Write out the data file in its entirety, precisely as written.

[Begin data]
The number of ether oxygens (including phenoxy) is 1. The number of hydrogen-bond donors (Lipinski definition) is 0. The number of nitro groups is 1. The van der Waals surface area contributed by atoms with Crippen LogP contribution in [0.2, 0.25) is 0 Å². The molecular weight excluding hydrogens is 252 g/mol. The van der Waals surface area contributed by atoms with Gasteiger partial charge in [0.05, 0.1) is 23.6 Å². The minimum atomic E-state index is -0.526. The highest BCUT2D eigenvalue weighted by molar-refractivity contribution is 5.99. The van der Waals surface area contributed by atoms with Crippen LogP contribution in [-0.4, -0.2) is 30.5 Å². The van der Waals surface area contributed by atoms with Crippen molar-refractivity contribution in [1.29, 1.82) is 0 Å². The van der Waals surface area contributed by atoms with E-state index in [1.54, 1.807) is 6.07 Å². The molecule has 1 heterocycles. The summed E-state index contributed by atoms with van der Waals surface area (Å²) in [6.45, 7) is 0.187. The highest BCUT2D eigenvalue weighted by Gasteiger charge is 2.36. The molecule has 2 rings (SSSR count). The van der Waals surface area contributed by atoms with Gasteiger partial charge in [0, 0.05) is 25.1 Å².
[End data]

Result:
The number of ether oxygens (including phenoxy) is 1. The number of hydrogen-bond donors (Lipinski definition) is 0. The number of nitro groups is 1. The van der Waals surface area contributed by atoms with Crippen LogP contribution in [0.2, 0.25) is 0 Å². The molecular weight excluding hydrogens is 252 g/mol. The van der Waals surface area contributed by atoms with Gasteiger partial charge in [0.05, 0.1) is 23.6 Å². The minimum atomic E-state index is -0.526. The highest BCUT2D eigenvalue weighted by molar-refractivity contribution is 5.99. The van der Waals surface area contributed by atoms with Crippen LogP contribution in [-0.4, -0.2) is 30.5 Å². The van der Waals surface area contributed by atoms with Crippen molar-refractivity contribution in [1.29, 1.82) is 0 Å². The van der Waals surface area contributed by atoms with E-state index in [1.54, 1.807) is 6.07 Å². The molecule has 1 heterocycles. The summed E-state index contributed by atoms with van der Waals surface area (Å²) in [6.45, 7) is 0.187. The highest BCUT2D eigenvalue weighted by Gasteiger charge is 2.36. The molecule has 2 rings (SSSR count). The van der Waals surface area contributed by atoms with Gasteiger partial charge in [0, 0.05) is 25.1 Å².